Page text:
Russia 1984: Citizens May Soon Be Completely Disconnected From The Internet

With major Western communications and technology companies withdrawing their services from Russia – and subsequent censorship of independent media by Moscow – the country’s citizens may soon face a bleak future ahead: one that does not involve a global connection to the internet.

Last week, Russia’s media regulator blocked access to a number of western social media and news websites including Facebook and Twitter, as well as Russian-speaking versions of RadioFreeEurope, the BBC, and Deutsche Welle. The move was a tit-for-tat response to the West’s crackdown on alleged Russian propaganda, by diminishing access to state-funded RT News and Sputnik.

By Friday, Moscow really turned up the crackdown on Western information, and enacted a new “fake news” law that can imprison anyone for 15 years if they spread false information about Russia’s military operation in Ukraine. So, without dedicating an extra second to hesitation, a cascade of tech companies and news sites axed their services in Russia, because you can’t jail us if we quit!

However, amidst all of that is a much larger, more inherent problem: with Russia and the West going head-to-head with the fight against alleged disinformation, ordinary Russian citizens may soon find themselves cut off from internet access altogether. Indeed, a new, dystopian iron curtain is being assembled, as pro-western social media services sever ties with Russian clients, while Moscow moves to isolate the country from outside opinions.

Joining the list of Russia boycotts is US telecom company Cogent Communications, which on Friday said it will cut internet service to its Russian customers. “It was a tough decision,” said CEO David Schaeffer, defending the move because he didn’t want the company’s services to be used for “outbound cyber attacks or disinformation.” Washington-based Cogent is part of a broader network that facilitates the flow of data through the internet, and is the second-biggest operator in Russia.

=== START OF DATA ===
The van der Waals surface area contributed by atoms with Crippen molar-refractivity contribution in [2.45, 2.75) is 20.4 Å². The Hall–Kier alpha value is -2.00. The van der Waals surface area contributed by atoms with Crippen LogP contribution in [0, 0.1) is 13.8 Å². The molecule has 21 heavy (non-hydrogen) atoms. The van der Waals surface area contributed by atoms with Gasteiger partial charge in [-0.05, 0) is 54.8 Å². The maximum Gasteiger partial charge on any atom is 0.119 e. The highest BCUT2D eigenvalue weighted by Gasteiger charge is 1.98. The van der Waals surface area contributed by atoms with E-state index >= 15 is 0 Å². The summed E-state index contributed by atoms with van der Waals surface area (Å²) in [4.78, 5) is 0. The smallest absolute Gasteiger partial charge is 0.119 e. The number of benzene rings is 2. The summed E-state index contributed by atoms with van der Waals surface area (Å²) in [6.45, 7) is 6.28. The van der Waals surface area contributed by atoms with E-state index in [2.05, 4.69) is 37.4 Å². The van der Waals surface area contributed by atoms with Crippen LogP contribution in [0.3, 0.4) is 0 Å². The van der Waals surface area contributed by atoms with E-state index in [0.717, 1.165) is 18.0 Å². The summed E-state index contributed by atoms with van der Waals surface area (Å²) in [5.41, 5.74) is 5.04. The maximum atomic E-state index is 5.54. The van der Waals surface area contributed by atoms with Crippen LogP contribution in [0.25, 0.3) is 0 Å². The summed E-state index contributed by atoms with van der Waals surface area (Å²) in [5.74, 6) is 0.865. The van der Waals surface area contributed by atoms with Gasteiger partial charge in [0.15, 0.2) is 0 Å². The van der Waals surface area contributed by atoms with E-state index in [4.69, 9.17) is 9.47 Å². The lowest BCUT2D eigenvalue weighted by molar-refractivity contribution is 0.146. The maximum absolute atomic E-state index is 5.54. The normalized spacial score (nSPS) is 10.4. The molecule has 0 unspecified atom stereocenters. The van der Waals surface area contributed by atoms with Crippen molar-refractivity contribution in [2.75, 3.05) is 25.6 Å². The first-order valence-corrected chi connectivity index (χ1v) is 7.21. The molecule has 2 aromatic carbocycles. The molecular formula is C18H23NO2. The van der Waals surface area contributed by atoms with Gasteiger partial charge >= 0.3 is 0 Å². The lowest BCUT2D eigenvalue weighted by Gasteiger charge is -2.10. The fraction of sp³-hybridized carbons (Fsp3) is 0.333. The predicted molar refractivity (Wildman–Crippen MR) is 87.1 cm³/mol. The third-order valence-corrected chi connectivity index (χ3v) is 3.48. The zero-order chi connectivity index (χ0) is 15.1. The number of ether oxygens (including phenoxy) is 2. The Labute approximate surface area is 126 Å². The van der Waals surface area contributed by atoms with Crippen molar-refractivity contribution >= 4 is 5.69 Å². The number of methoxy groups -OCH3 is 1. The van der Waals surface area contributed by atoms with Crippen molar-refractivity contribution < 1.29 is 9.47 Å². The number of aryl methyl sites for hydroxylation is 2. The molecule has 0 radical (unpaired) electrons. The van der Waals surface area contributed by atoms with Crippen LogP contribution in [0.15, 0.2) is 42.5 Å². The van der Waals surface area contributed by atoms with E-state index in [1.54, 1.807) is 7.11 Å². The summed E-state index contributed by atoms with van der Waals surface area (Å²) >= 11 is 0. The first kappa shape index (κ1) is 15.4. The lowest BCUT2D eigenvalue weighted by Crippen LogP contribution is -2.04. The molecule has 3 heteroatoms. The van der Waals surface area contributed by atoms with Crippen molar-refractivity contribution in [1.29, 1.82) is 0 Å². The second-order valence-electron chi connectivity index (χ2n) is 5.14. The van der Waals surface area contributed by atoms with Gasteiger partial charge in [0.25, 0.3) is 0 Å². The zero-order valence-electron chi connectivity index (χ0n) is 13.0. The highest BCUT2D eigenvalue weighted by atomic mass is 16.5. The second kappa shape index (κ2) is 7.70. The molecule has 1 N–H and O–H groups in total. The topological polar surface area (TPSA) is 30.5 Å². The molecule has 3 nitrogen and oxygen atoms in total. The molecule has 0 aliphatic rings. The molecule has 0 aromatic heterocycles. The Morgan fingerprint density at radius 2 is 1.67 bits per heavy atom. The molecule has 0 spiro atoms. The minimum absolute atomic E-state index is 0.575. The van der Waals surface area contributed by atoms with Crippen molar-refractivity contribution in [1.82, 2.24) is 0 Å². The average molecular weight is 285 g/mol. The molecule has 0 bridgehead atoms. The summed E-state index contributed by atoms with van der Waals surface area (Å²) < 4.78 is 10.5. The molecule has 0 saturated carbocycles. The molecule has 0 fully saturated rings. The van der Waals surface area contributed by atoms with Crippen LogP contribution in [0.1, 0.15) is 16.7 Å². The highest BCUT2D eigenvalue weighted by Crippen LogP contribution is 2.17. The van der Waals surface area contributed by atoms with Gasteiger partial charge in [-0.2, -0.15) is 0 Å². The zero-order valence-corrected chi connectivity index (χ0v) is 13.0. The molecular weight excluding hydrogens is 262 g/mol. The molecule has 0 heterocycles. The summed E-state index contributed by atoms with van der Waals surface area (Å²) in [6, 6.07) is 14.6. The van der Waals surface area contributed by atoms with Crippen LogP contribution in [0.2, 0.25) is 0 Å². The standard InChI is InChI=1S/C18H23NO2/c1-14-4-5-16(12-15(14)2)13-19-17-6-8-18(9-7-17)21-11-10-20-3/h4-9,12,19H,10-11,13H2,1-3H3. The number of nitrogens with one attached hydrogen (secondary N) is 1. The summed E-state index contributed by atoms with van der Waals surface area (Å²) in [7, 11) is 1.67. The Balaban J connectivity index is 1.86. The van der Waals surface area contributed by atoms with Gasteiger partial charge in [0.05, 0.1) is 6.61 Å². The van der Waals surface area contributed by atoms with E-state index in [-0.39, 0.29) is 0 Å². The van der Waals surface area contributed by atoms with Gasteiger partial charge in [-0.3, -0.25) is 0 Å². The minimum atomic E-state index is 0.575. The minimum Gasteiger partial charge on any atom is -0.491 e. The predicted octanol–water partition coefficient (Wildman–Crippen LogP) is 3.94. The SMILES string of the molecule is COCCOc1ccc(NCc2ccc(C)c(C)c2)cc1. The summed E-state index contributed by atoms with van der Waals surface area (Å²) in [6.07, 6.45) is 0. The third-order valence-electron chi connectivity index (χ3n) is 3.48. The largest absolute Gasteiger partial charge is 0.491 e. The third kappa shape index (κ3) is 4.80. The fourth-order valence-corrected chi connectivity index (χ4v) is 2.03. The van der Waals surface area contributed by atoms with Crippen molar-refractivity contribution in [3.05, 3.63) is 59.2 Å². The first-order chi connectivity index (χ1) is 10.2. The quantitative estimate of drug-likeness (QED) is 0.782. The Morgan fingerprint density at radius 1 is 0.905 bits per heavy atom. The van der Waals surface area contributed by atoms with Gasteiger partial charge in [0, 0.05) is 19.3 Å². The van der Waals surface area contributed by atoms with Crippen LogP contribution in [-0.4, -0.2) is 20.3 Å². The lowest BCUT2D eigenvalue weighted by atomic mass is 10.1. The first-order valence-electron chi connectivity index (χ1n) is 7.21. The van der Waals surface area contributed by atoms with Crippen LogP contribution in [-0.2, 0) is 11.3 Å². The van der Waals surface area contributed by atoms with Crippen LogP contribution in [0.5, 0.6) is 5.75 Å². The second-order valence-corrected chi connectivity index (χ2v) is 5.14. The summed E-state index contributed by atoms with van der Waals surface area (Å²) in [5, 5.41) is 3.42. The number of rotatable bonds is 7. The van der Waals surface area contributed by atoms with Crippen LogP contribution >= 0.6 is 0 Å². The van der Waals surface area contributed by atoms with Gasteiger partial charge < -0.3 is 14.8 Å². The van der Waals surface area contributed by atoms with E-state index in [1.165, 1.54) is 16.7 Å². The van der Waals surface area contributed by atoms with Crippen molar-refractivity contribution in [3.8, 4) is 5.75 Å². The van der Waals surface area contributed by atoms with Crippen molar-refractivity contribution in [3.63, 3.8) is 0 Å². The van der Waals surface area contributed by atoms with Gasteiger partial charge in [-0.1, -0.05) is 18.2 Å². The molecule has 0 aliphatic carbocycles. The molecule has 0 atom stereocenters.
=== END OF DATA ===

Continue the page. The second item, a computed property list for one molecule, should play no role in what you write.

Ukraine, for its part, has been urging other US internet companies to follow suit and also cut ties with Russia, in an effort to expel maximum pressure on Moscow. But, Kyiv’s belief that by cutting President Vladimir Putin’s access to western communication technology will somehow stop the spread of pro-Russian propaganda and inadvertently halt the offensive in Ukraine may be flawed.

Long before Russia launched its military attack on Ukraine, Moscow was already experimenting a scenario in which the country becomes completely independent from the global internet. Back in November 2019, Putin signed a controversial “sovereign internet” law that, in the event of a foreign cyber attack, Moscow could reroute web traffic through state-controlled infrastructure, establish a domestic system of domain names, and essentially run internet independent of the World Wide Web.

The theory was put to practice in July 2021, when Russia temporarily disconnected itself from the global internet using all of the country’s telecom firms. “The purpose of the tests is to determine the ability of the ‘Runet’ to work in case of external distortions, blocks and other threats,” said an individual familiar with the matter, as cited by the RBC Daily at the time.

Now, it appears that the Kremlin is revisiting the theory, and is allegedly preparing to slash its connection to the World Wide Web as early as March 11, according to government documents obtained by decentralized hacktivist Anonymous. “Russia is preparing to disconnect from the global internet, limiting access to information for the Russian people,” the group warned in a twitter post.

But, with all of those events in mind, the internet censorship from both the West and inside of Russia is increasingly beginning to look like an apocalyptic iron curtain once again. Ordinary Russians will soon find it significantly more difficult to observe an independent take on the crisis unfolding in Ukraine— and across the rest of the world, for that matter. In a broader sense, the tit-for-tat suppression measures will bring the country one step closer to the day where social and news networks will display a largely inwardly-skewed reality, and a weakened — if not completely severed — connection to the outside world.

Welcome to 1984?

Information for this briefing was found via the sources mentioned. The author has no securities or affiliations related to this organization. Not a recommendation to buy or sell. Always do additional research and consult a professional before purchasing a security. The author holds no licenses.

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